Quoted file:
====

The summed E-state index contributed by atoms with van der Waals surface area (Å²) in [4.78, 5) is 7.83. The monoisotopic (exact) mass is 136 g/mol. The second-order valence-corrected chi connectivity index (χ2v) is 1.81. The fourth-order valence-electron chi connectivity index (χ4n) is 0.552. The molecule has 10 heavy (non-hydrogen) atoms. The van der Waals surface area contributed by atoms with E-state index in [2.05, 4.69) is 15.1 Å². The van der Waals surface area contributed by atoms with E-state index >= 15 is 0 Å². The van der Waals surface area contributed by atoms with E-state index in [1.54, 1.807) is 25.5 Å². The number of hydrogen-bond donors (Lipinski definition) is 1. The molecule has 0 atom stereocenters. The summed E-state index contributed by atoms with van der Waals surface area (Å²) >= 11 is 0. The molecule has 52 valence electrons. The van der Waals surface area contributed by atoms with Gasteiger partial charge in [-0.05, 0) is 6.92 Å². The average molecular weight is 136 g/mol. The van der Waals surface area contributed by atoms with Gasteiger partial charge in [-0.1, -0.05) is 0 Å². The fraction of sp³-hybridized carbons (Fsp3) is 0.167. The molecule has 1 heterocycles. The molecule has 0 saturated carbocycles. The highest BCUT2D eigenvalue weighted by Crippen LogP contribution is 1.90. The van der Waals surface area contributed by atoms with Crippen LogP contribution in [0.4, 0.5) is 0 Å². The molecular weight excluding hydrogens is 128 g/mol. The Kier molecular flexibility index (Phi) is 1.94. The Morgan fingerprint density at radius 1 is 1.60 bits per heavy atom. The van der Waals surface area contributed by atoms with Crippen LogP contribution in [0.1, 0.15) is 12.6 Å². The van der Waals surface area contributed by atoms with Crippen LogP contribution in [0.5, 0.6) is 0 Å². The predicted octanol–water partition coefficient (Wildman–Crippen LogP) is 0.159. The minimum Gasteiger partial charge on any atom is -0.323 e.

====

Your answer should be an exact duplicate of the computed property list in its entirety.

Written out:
The summed E-state index contributed by atoms with van der Waals surface area (Å²) in [4.78, 5) is 7.83. The monoisotopic (exact) mass is 136 g/mol. The second-order valence-corrected chi connectivity index (χ2v) is 1.81. The fourth-order valence-electron chi connectivity index (χ4n) is 0.552. The molecule has 10 heavy (non-hydrogen) atoms. The van der Waals surface area contributed by atoms with E-state index in [2.05, 4.69) is 15.1 Å². The van der Waals surface area contributed by atoms with E-state index >= 15 is 0 Å². The van der Waals surface area contributed by atoms with E-state index in [1.54, 1.807) is 25.5 Å². The number of hydrogen-bond donors (Lipinski definition) is 1. The molecule has 0 atom stereocenters. The summed E-state index contributed by atoms with van der Waals surface area (Å²) >= 11 is 0. The molecule has 52 valence electrons. The van der Waals surface area contributed by atoms with Gasteiger partial charge in [-0.05, 0) is 6.92 Å². The average molecular weight is 136 g/mol. The van der Waals surface area contributed by atoms with Gasteiger partial charge in [-0.1, -0.05) is 0 Å². The fraction of sp³-hybridized carbons (Fsp3) is 0.167. The molecule has 1 heterocycles. The molecule has 0 saturated carbocycles. The highest BCUT2D eigenvalue weighted by Crippen LogP contribution is 1.90. The van der Waals surface area contributed by atoms with Crippen LogP contribution in [0.4, 0.5) is 0 Å². The molecular weight excluding hydrogens is 128 g/mol. The Kier molecular flexibility index (Phi) is 1.94. The Morgan fingerprint density at radius 1 is 1.60 bits per heavy atom. The van der Waals surface area contributed by atoms with Crippen LogP contribution in [0.1, 0.15) is 12.6 Å². The van der Waals surface area contributed by atoms with Crippen LogP contribution in [0.5, 0.6) is 0 Å². The predicted octanol–water partition coefficient (Wildman–Crippen LogP) is 0.159. The minimum Gasteiger partial charge on any atom is -0.323 e.